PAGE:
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How to Find Blackberries in Colorado

By Laura Wallace Henderson ; Updated September 21, 2017
Look for wild blackberries along Colorado's trails and roadways.

Colorado’s wild blackberry bushes provide nutritious food for birds and area wildlife. People also enjoy gathering these wild berries for jams and jellies. These also make flavorful snacks while hiking in the foothills. Wild blackberries grow on trailing and spreading shrubs that form a dense thicket in areas with favorable growing conditions. Several varieties of blackberry bushes produce flavorful, darkly colored berries. Look for wild blackberries the next time you go hiking in Colorado’s back-country.

Look for blackberry bushes during the summer to locate large brambles before berries set. If you want to gather a number of berries for jams and jellies, map out the locations ahead of the harvest. Fresh berries do not last long on the bushes. You will be competing with the native wildlife, such as mice, deer and birds, for these tasty treats. Use binoculars to examine areas without easy access. Look along trails and roadways in sunny locations with well-drained soil compositions. These berries thrive in many areas of Colorado with sufficient exposure to bright sunlight. Notice any spiny, prickly shrubs growing in masses, or brambles. Recognize blackberry bushes out of season by their thicket-forming habits and lacerated leaves. Look for bramble thickets with deeply colored greenish-red leaves above an understory of pale leaves.

Recognize blackberry shrubs in the early part of summer by their blossoms. Look for dense thickets of these brambles with small, white and pink flowers. White and pale pink buds form near the ends of small branches and open to form dainty flowers that measure about an inch across when fully opened. The blossoms of wild blackberry bushes appear in clusters on these prickly thickets.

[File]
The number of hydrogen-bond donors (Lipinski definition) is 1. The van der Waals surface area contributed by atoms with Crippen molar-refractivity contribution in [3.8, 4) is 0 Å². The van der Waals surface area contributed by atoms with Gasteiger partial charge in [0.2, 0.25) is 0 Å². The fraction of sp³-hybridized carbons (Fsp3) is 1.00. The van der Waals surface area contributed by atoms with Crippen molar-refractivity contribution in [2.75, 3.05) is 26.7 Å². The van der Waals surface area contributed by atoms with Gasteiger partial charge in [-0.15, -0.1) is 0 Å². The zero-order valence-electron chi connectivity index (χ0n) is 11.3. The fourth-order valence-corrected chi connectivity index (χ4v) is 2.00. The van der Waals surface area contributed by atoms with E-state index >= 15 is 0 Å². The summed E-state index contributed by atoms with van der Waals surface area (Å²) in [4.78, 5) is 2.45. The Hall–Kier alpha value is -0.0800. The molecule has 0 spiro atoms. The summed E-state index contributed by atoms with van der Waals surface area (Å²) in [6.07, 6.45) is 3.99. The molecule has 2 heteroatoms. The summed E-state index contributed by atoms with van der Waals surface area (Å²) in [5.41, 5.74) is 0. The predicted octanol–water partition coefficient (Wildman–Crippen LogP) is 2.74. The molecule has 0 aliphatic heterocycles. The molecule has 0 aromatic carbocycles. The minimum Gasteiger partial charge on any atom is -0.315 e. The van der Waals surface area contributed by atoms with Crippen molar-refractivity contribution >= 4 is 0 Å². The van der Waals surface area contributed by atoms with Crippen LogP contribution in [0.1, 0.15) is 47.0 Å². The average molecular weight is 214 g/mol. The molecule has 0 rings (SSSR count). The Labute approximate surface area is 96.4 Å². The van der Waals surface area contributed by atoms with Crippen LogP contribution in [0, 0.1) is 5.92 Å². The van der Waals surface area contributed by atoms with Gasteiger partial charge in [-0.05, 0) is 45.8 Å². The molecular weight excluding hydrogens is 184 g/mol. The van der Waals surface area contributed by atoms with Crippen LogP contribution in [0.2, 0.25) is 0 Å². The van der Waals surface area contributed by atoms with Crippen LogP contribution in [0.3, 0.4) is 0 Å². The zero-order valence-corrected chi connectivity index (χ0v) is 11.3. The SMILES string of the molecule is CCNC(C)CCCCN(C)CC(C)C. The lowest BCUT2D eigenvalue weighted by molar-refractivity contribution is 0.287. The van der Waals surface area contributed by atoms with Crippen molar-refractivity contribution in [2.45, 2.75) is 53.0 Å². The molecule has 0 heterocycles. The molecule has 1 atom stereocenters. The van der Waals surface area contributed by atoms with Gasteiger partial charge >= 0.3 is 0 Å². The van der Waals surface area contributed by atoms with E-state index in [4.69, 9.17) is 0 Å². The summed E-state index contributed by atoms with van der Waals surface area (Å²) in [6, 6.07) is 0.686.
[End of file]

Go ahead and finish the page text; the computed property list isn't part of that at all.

Gather berries from blackberry shrubs in Colorado in the late summer and early fall. These wild berries form during August and September, depending on the type of shrub and their climate. Look for small batches of red and dark purple berries along the tops and sides of thickets. Upon close inspection, each berry resembles numerous tiny balls stuck together. Do not anticipate large blackberries, like the kind you find at the supermarket. Wild, Colorado blackberries normally mature at a smaller size. Pull ripe berries from the brambles with your thumb and forefinger. Ripe berries readily separate from the shrubs. Avoid picking red blackberries. These berries are not ripe and do not ripen off the plant.


Things You Will Need

  • Binoculars


  • Eat or process wild blackberries soon after harvesting. Once picked, wild blackberries quickly become soft and mushy.

About the Author


Laura Wallace Henderson, a professional freelance writer, began writing in 1989. Her articles appear online at Biz Mojo, Walden University and various other websites. She has served as the co-editor for "Kansas Women: Focus on Health." She continues to empower and encourage women everywhere by promoting health, career growth and business management skills.